Woman Says School Gave Molester a Pass

RIVERSIDE, Calif. (CN) - A public school district gave a clean letter of recommendation to a teacher who molested a student, so she would go away quietly, allowing her to sexually abuse a student at another school, the first alleged victim claims in court.
     Jamie C., now 28, sued Doe No. 1, a public school district, and Doe No. 2, an individual, on Aug. 14 in Superior Court.
     The 22-page lawsuit does not identify Doe 1 or 2, but their identities are obvious, from news reports on the case, and because Jamie C. says in the lawsuit that the teacher molested her at Chemawa Middle School, which is in the Riverside Unified School District.
     In February this year, Andrea Michelle Cardosa was charged with 16 counts of child abuse, in Riverside County Court. She pleaded not guilty in May.
     Cardosa is referred to in the lawsuit as Doe No. 2. The Riverside Unified School District is Doe No. 1.
     Cardosa was arrested after Jamie C. posted a 9-minute video on YouTube, headlined: "A call to my childhood rapist teacher."
     In the video, which has been viewed about 1.5 million times, Jamie directly accuses Cardosa of sexually molesting her, and Cardosa appears to acknowledge it, saying, "I regret it every day."
     Jamie was 12 when Cardosa molested her, she says on the video. She adds: "The abuse went on for years."
     According to the lawsuit, Doe No. 2 was her basketball coach at Chemawa Middle School in Riverside in the late 1990s.
     Jamie claims in the complaint that the coach had a pattern of taking advantage of certain girls by gaining their trust and friendship "so that she could then convince and persuade them to go along with sexual acts without telling anyone."
     Jamie claims that Cardosa would write romantic letters to girls, drive them home from school, take them to the mall, give them gifts, and have them sleep over at her house.
     Jamie says Cardosa sexually assaulted her for the first time in the girl's locker room after a basketball practice. The sexual abuse, which included digital penetration and oral copulation, continued from that point and happened at the school, in the car, and at Cardosa's home, according to the complaint.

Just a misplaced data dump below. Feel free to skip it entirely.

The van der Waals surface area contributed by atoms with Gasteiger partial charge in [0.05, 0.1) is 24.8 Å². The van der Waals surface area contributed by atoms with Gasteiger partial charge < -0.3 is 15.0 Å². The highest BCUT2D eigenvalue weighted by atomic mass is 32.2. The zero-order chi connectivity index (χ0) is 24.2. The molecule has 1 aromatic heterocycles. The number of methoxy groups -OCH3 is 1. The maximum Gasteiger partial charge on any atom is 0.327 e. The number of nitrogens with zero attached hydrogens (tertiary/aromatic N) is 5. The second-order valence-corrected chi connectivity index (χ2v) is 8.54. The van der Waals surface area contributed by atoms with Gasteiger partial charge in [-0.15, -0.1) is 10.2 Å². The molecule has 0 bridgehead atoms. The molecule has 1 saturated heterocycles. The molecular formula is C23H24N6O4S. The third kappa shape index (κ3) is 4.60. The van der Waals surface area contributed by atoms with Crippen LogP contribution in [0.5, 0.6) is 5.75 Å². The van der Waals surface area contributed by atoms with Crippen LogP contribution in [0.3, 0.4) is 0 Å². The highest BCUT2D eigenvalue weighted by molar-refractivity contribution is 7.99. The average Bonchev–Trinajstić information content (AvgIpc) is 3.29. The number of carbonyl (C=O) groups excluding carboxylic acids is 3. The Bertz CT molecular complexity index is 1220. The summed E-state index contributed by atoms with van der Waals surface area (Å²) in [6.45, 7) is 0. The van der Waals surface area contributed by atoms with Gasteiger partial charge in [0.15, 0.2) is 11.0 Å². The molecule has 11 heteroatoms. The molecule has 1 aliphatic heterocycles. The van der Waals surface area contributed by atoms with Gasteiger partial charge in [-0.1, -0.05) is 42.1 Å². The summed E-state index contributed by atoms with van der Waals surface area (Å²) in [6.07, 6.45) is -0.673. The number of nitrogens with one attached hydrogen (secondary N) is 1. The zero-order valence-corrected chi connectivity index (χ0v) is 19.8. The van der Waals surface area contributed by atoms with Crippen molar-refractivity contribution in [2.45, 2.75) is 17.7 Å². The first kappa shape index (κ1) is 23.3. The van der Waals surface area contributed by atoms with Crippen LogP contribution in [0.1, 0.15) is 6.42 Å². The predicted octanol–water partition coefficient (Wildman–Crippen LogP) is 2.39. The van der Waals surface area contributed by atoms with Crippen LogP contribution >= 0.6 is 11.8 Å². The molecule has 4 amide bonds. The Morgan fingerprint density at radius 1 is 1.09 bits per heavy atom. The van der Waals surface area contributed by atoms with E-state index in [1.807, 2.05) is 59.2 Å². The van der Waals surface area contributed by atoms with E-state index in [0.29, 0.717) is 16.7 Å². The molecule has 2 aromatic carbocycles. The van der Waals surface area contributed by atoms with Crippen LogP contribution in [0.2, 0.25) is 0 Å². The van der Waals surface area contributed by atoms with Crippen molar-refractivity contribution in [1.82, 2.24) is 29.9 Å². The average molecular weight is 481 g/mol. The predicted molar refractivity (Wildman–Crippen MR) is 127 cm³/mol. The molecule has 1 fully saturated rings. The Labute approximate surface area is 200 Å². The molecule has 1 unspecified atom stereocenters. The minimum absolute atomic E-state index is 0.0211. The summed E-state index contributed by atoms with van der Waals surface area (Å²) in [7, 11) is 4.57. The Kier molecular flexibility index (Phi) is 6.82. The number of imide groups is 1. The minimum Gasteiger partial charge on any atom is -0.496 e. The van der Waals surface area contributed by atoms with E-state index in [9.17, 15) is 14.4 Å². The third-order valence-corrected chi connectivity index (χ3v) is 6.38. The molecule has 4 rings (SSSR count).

Certain coaches, teachers and administrators at Chemawa knew that Cardosa was engaging in sexual misconduct with her adolescent student athletes, and were legally required to report the suspected child abuse, but intentionally chose not to do so, Jamie says in the complaint.
     During the 1998-1999 school year, the complaint states, a parent complained to the district about the relationship Cardosa was having with certain girls at the school, including Jamie. Around the same time, a coach at Chemawa discovered a romantic note that Cardosa had written to a student, according to the complaint.
     Administrators interviewed some of the girls, including Jamie, but Jamie says Cardosa had threatened her that she would retaliate if Jamie reported the abuse.
     Jamie says she downplayed Cardosa's conduct, but did tell the interviewers that Cardosa had kissed her.
     The district decided to end Cardosa's employment as a result of the investigation. Cardosa told Jamie later that "she had received a letter of recommendation from the school" as part of a deal that required her to leave "without a fight," the complaint states.
     Cardosa landed a teaching job at another school district and continued to work as a teacher and coach in schools for years to come, eventually becoming an administrator, the complaint states.
     Cardosa sexually abused at least one other girl at one of the schools where she taught, for which she was criminally charged, according to the complaint and to news reports on the case.
     Jamie claims in the lawsuit that Cardosa continued to abuse her throughout her teenage years, even after she left Chemawa, by manipulating her into believing their relationship was "normal" and "okay."
     Now an adult, Jamie realized the psychological harm that the childhood abuse had done, so she decided to confront the woman, which she did on the YouTube video.
     She also wanted to make sure that Cardosa "was not employed in the field of education that would allow her to be working with children," the complaint states.
     Jamie learned that Cardosa was working as an administrator at Alhambra High School in the Alhambra Unified School District. She called her there, and recorded the video .
     In the video, Jamie tells Cardosa that she should be ashamed and disgusted with herself, and the woman replies, "I am, I am." The woman also says, "I regret it every day."
     Jamie forwarded the YouTube link to the principal of Alhambra High School, so that the school would "know that it had an administrator working for the district who was a child molester," the complaint states.
     After viewing the video, the principal alerted police, who interviewed Cardosa the same day. Cardosa allegedly admitted that she had molested Jamie when Jamie was in middle school. She resigned from her job that same day, according to the complaint.
     The second alleged victim, now 18, filed a complaint against the Val Verde Unified School District in Perris, Calif., in connection with her alleged abuse at the hands of Cardosa.
     Jamie seeks punitive damages for childhood sexual abuse, intentional infliction of emotional distress, negligent hiring, supervision and retention, failure to report suspected child abuse, and negligence.
     She is represented by David Ring with Taylor & Ring.